Econopocalypse worse for economy than 9/11

It's official: the financial collapse caused by inadequate banking regulation have harmed America's economy worse than the 9/11 attacks did:
The Commerce Department said Friday that retail sales fell by 2.8 percent last month, surpassing the old mark of a 2.65 percent drop in November 2001 in the wake of the terrorist attacks that year.
U.S. retail sales collapse (via Beyond the Beyond)


  1. Lesson: Do not privatize the creation of Money.
    Privatize the creation of money, and then do an Enron…that’s about it ,isn’t it?

  2. @#1: What does that have to do with anything? This is about investors gambling other people’s money with no oversight.

    But privatized money would be a great thing. We’re funding our wars and hiding our defecit with the extra money that the Fed is printing at the cost of the dollar’s worth, which only exacerbates the situation. I’d rather have at least 2 private companies issue their own money at their own risk and with no temptation to degrade their own money than to have a perpetual cycle of recessions and real wages always dropping because Cheney wants to give expensive no-bid contracts to Halliburton.

  3. The idiots in office had less to do with this one, unless you can count in the idiots being the ones in office for the last eighteen years. This thing was a long time in coming and the Privitization of the Creation of Money comment was more spot on. When you have a whole system that things it can create wealth out of thin air, eventually you find out that the value is a space vacuum and it implodes. Derivatives and CDS were exactly as Warren Buffet called it, economic WMD’s.

  4. I look at it this way: In order to limit the economic damage inflicted by 9/11, the Bush administration leaned on the Fed to keep interest rates artificially low, thereby enabling the economy to defer the losses. This same low-rate climate, coupled with weak governmental oversight of the loan industry, allowed housing prices to inflate to an unsustainable level…but in order to keep that inflation from spilling out to the rest of the economy, they had to raise rates again, just as the subprime loans were starting to reset. Spread the risk around from that, with Credit Default Swaps, and you have the mess were in, now.

    So yes, you can blame it on the Bush administration

  5. Oh c’mon. This is just last-minute profit-taking that’s been on the agenda for six years at least, maybe more.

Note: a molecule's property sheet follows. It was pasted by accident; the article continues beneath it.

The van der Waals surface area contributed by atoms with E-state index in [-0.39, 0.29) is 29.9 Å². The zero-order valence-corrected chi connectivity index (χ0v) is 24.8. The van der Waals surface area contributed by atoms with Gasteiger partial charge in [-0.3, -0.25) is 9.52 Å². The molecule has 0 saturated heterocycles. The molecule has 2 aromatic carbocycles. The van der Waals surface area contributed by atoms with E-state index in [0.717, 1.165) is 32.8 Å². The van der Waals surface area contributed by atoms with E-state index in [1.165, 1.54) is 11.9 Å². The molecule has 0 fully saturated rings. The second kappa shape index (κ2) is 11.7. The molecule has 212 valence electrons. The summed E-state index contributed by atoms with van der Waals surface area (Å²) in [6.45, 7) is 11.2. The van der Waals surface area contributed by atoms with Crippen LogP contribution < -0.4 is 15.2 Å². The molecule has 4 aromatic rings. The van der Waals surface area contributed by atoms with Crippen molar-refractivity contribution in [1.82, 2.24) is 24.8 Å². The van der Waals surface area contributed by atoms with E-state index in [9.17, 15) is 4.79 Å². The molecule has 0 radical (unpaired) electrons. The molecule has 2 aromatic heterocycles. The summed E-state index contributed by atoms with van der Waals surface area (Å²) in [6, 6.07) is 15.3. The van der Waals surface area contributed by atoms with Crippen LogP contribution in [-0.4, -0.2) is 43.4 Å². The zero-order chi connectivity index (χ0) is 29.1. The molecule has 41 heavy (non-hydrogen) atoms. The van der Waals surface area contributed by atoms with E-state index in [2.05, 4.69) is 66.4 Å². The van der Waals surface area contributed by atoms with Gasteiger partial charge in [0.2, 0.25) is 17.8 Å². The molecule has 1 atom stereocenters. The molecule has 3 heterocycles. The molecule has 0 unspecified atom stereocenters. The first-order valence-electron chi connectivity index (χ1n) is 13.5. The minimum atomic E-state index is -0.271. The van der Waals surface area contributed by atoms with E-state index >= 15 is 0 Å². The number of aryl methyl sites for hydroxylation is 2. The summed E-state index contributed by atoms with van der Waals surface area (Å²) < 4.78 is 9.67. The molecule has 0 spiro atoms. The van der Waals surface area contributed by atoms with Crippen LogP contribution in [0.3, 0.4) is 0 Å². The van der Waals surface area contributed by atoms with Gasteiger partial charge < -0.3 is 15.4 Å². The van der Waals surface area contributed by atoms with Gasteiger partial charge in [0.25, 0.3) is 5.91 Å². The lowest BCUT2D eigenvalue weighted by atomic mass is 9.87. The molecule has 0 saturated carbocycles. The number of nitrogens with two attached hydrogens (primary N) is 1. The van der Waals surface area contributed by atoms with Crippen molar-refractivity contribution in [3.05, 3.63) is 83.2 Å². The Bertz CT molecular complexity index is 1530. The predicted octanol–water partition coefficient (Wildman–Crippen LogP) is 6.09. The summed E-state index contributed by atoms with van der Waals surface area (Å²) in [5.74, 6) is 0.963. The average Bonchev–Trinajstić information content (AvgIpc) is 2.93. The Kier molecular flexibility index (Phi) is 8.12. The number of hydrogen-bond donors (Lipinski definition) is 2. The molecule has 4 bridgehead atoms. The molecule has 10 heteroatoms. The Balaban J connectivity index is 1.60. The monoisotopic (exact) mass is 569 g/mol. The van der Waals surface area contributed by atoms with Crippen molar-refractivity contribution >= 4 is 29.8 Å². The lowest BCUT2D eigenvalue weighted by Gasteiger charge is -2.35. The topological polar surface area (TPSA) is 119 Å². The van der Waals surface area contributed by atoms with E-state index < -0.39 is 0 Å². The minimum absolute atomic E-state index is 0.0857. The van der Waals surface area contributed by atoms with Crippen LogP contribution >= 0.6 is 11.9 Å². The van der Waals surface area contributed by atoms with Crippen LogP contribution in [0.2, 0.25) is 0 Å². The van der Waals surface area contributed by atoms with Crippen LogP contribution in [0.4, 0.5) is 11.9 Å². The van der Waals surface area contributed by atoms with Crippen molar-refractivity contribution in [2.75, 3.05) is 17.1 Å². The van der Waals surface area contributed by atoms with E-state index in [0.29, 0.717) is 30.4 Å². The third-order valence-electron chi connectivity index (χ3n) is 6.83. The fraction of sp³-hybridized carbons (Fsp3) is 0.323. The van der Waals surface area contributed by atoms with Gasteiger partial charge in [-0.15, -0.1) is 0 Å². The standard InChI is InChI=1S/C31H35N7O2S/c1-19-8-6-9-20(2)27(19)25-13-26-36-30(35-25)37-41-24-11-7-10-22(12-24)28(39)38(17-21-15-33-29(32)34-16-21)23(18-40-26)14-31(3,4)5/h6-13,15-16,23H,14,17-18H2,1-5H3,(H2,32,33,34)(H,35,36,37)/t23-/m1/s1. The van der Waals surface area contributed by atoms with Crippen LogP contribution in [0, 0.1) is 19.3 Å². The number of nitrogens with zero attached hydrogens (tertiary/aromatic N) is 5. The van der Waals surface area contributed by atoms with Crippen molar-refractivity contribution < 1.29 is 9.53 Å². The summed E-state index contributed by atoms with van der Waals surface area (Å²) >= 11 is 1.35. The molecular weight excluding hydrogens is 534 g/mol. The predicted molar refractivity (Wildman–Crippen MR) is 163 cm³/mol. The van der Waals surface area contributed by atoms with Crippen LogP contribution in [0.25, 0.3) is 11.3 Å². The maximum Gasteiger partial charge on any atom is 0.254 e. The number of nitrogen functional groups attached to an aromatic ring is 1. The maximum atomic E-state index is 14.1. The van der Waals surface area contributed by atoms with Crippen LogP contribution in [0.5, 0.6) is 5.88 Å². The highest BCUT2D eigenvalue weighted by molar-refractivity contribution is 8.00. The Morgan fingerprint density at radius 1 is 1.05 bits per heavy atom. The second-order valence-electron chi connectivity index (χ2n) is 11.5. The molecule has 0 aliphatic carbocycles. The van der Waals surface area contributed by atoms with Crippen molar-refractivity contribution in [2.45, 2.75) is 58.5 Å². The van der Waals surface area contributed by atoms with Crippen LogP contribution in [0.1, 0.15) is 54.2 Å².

I read the 1st draft bailout bill (3 pages), skimmed the second (102 pages) and threw up my hands in disgust at the third (looked to be around 600, although officially it was 450 something).

    The first bill was obviously designed to create a market panic and was not supposed to pass (although it almost did, because our representatives have stopped even pretending to represent us (and we re-elect them anyway)). Go read it, and then try to tell me that was supposed to pass while keeping a straight face.

    The petro-dollar is dead; there’s no resurrecting it at this point, so there’s no reason for the rest of the world to keep US dollars as a reserve currency, so the non-producing aristocracy who are *currently* rich need to triple or quadruple their dollar holdings in order to *remain* rich when the international value of the dollar is set for a decade of decline.

    George W. Bush is one of the most successful Presidents in US history; he has done more of what he and his constituency (Texas oil moguls) wanted to have done than anyone else has ever dreamed would be possible. You’ll notice that currently they are busily gutting endangered species protections. Even that traitor Reagan was less successful, although obviously he set the ball up for W. and his cronies.

    Poor President Hoover, um, I mean Obama – he’s been set up by Coolidge, um, I mean Cheney, to take a mighty big fall.

  6. “…caused by inadequate banking regulation…”

    I’d assert that it has more to do with the Community Reinvestment Act and the existence of such enterprises as Fannie Mae and Freddie Mac than with deregulation. It was indeed foolish for those who purchased toxic mortgages as though they were money in the bank to do so, but it was foolish as well for those mortgages to have been granted in the first place. By putting people who cannot afford houses into houses, the government (you can argue that FNMA and FDMC are private, if you wish; I will disagree) began to lay the foundation for this house of cards long ago.